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View Full Version : single and double circuit breaker !!







kefah
17-01-2014, 09:51 PM
hi
here the electric is 220 volt
usually for cable (line and neutral) we use double circuit breaker

11108

but some electrician here use single circut breaker

11109

for the line conductor

and connect the neutral conductor without breaker
but directly by tape

11110


so what are the advantages and disadvantage of this method

install monkey
17-01-2014, 09:59 PM
jointing a neutral with tape only can result in a loose connection ( a hot joint)
in the uk we dont fuse the neutral
the live is always fused, some american stuff has fuses on live and neutral- if the fuse blew on the neutral then the equipment would be live all the way back to the blown fuse
a doulbe pole mcb would be best as if it tripped it would kill the equipment and prevent any back feed from occuring

chilliwilly
18-01-2014, 12:08 AM
If the joint is twisted together it shouldn't overheat, but ideally it should have a connector/screwit/wirenut/maurrette over the joint to maitain the integrety of the joint.

And yes the American gear sometimes fuses the neutral, only seen it done over here on the primary side of some reduced low voltage systems for some reason, a fellow electrician once tried to tell me it protects both legs on the primary and secondry windings. On a centre tap secondary its understandable, but I always opted for the 110v to earth/ground system. It makes fault finding a lot easier.

Magoo
18-01-2014, 02:58 AM
Hi
you can get two pole breakers with levers pinned so totally isolating field circuit, also there are RCD protection single phase breakers, similar to the one in the pics. Individually switching neutral circuit is illegal here, I have come across two pole breakers and two pole contactors on 3 phase US equipment, a definite death trap.

kefah
18-01-2014, 06:51 AM
sorry for my broken english
what i want to say
220 volt single phase
is
here we use the breaker with hot conductor only
but with neutral conductor we dont use breaker
but connect it directly
by tapes

Peter_1
19-01-2014, 10:10 AM
Don't excuse for your English Kefah, we're happy you post here from a country which came so sadly in the news the last years.
It's better to installa a double pole breaker. The difference in price is very small.
You then can isolate a faulty section completely.
Thé most important reason for me not to tie up al the neutrals togteher is for fault finding.
Search once for a small electrical loss with your meggar when al neutrals are tied together? Much fun
We even install sometimes a 3rd contact aside the breaker connected to an alarm so that the user is warned a breaker is blown.

Frikkie
19-01-2014, 10:37 AM
From an electrical protection point of view a 2-pole circuit breaker should only really be used if the supply arrangement leaves even a remote possiblity that the neutral could ever become at elevated voltage to earth. It's better to use a circuit breaker that provides early break/late make for the live and late break/early make for the neutral, this is know as an SP+N MCB which provides overload protection on the live and only isolation on the neutral.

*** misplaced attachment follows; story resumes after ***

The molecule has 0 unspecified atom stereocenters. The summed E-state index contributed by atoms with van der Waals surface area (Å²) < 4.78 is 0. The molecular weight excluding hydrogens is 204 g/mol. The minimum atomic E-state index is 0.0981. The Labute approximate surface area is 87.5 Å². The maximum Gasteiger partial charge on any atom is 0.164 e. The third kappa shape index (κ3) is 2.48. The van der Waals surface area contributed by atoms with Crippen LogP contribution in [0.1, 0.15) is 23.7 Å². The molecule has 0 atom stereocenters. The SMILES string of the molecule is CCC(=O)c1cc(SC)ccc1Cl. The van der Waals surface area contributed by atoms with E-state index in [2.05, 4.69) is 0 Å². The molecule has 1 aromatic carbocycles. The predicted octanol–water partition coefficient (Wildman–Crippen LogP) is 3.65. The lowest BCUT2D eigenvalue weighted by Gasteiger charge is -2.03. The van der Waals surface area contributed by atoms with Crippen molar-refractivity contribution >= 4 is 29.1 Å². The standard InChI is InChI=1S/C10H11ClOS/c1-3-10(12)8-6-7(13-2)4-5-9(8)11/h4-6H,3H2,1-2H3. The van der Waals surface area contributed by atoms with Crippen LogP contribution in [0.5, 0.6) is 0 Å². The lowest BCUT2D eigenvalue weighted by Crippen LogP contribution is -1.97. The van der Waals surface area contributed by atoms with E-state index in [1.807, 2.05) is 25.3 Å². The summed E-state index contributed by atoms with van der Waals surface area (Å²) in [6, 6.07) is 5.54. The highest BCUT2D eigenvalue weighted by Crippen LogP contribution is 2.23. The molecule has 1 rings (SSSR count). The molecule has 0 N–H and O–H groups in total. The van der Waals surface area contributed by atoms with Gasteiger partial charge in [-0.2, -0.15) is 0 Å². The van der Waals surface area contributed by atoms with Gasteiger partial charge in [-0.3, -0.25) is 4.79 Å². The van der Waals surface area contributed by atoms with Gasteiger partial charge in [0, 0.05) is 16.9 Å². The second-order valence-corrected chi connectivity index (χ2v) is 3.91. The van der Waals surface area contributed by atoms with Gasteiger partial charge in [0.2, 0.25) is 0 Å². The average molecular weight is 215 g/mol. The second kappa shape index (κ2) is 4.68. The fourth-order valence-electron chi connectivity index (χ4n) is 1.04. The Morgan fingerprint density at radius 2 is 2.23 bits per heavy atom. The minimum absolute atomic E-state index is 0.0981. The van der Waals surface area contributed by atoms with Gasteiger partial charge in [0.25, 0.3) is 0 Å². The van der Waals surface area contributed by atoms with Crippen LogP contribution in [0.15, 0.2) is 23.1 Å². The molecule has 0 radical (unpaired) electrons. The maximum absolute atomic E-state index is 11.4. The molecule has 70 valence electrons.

kefah
20-01-2014, 07:55 PM
ok
thank u all

chilliwilly
20-01-2014, 11:04 PM
If the joint is twisted together it shouldn't overheat, but ideally it should have a connector/screwit/wirenut/maurrette over the joint to maitain the integrety of the joint.

And yes the American gear sometimes fuses the neutral, only seen it done over here on the primary side of some reduced low voltage systems for some reason, a fellow electrician once tried to tell me it protects both legs on the primary and secondry windings. On a centre tap secondary its understandable, but I always opted for the 110v to earth/ground system. It makes fault finding a lot easier. Just to add to my earlier quote, I forgot that the North American 240 v residential/domestic system is a supply derived from 2 phases from a 3 phase system, and doesn't use a grounded/earthed neutral to obtain 240v on domestic/residential supplies. It has a 2 legged live/hot supply with no neutral, 120 v to earth/ground, and 240v between phases If both 120v and 240v are required, then a third wire is used as a neutral, and isn't usually protected. So the fuses and circuit breakers are there to protect both phases, and not neutrals.

Its just when they import to other countries that have a grounded/ pme'd earthed neutral to obtain 220-240v systems, it looks like they fuse the neutral. This is one of my bug bears when I see the
CE mark on any equipment designed, manufactured, and built, outside the UK, and then imported here. It means nothing more than a licence to import into the UK without comply to British Standards

MikeHolm
21-01-2014, 03:31 AM
Just to add to my earlier quote, I forgot that the North American 240 v residential/domestic system is a supply derived from 2 phases from a 3 phase system, and doesn't use a grounded/earthed neutral to obtain 240v on domestic/residential supplies. It has a 2 legged live/hot supply with no neutral, 120 v to earth/ground, and 240v between phases If both 120v and 240v are required, then a third wire is used as a neutral, and isn't usually protected. So the fuses and circuit breakers are there to protect both phases, and not neutrals.

Its just when they import to other countries that have a grounded/ pme'd earthed neutral to obtain 220-240v systems, it looks like they fuse the neutral. This is one of my bug bears when I see the
CE mark on any equipment designed, manufactured, and built, outside the UK, and then imported here. It means nothing more than a licence to import into the UK without comply to British Standards

Well said sir....it would make a lot more sense to have 240 single but that is not what we do. All our "double pole" breakers have the levers tied together. It wouldn't do to have one leg trip now, would it.